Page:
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Published: Tuesday, February 18, 2014 @ 5:45 PM
Updated: Tuesday, February 18, 2014 @ 5:45 PM
Ten thousand Americans retire everyday and many of them will spend their golden years in poverty. Experts say many others will scrimp and save only to find that
what they have is nowhere near enough.
William Wood is the program director for Wright State University's financial services degree program. He said the second half of the baby boomer generation will face the most financial problems.
"I think those who are in the middle income bracket are the ones who are going to be most disappointed by retirement," said Wood.
A recent study shows 30-percent of the workforce has less than $1,000 in savings and one in three retirees is relying on social security alone to support them.
Wood said too many people still think that if they work hard, the money will just work out.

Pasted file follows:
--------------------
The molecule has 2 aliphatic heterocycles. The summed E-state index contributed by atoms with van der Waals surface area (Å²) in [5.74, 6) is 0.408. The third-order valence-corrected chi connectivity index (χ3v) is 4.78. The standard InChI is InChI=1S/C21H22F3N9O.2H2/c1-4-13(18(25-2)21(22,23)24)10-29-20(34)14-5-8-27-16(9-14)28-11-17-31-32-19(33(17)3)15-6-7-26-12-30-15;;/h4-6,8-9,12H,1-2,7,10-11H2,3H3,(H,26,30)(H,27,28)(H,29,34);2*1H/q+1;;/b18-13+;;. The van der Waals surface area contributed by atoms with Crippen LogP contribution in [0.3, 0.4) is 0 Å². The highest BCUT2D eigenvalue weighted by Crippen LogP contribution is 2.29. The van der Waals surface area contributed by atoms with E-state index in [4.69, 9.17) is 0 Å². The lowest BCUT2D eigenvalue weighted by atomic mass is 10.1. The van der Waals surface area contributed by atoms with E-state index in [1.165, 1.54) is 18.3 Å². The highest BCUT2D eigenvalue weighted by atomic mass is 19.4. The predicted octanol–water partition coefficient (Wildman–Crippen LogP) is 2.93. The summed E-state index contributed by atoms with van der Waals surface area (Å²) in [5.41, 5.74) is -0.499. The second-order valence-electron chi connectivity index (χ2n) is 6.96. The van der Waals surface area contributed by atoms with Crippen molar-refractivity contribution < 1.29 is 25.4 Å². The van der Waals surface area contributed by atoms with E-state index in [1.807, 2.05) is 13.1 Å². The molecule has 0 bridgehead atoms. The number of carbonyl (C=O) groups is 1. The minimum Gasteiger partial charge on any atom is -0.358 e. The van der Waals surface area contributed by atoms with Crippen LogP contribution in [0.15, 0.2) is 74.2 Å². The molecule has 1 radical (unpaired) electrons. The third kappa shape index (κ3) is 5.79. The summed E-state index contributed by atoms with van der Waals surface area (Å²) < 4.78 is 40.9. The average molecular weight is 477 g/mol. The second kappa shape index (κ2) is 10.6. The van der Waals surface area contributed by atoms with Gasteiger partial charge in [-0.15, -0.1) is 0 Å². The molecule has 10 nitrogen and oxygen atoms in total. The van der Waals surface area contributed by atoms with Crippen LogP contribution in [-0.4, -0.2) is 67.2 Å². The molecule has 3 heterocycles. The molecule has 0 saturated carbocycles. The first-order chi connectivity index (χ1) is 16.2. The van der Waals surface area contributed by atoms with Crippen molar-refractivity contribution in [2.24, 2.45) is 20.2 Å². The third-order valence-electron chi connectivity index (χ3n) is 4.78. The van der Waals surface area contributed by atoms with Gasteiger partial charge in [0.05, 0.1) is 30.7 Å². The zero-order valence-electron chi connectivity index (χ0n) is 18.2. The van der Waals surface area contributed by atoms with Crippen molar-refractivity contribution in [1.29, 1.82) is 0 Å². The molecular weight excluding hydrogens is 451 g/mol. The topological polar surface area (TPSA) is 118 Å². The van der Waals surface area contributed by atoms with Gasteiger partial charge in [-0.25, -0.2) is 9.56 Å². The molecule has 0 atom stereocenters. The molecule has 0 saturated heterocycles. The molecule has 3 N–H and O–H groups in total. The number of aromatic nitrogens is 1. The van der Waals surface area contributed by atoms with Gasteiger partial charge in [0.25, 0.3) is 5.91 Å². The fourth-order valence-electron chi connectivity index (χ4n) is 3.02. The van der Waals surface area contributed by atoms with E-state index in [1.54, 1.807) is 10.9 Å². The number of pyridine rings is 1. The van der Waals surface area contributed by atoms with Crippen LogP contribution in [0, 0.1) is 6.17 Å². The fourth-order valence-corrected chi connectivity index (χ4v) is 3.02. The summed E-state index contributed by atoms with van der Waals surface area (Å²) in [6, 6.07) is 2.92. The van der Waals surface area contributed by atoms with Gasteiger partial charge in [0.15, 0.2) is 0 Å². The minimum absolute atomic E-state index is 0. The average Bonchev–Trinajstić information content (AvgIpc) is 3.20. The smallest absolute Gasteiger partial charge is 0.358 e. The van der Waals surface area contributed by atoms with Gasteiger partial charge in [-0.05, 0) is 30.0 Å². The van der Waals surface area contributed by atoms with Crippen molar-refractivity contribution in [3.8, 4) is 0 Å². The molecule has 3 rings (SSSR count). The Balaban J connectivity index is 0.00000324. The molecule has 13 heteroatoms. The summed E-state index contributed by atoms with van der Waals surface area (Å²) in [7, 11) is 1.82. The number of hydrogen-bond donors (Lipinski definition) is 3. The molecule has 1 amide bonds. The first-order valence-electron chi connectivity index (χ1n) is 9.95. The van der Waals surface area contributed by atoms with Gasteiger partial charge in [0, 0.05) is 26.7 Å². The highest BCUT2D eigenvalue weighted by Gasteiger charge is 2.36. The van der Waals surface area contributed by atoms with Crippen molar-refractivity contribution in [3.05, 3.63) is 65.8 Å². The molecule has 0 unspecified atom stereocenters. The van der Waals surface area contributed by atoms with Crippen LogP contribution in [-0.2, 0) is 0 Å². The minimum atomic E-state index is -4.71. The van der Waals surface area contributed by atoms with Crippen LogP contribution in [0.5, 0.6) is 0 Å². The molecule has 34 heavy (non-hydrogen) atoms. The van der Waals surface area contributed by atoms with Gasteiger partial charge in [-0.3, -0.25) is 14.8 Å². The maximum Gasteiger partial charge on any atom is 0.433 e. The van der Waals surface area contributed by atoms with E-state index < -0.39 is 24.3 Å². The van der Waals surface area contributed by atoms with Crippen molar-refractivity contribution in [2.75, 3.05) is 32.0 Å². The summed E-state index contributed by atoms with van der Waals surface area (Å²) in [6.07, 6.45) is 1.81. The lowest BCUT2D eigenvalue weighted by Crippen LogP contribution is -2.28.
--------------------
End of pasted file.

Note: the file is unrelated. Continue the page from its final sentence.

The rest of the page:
"A significant portion of them are truly facing a life of near poverty in that respect," Wood said. "There are all of these issues that are outside of their control that have not been anticipated and planned for."
These issues include taxes, stock market declines and the cost of medical care.
"We don't see as many pensions anymore," said Michael Manes, owner of "Right At Home Health Care." His company provides round-the-clock help for senior citizens and he sees first-hand the financial troubles of those who did not plan for their golden years. "We don't see as much in savings or we see the children of the elderly paying for the home health care themselves."
Most financial planners say you need eleven times your annual salary in the bank when you stop working. If your household income is $75,000 a year then you should have $875,000 saved for retirement.
They also say it's never too early to start saving for retirement and young people in the workforce should not delay enrolling in a 401-K retirement plan.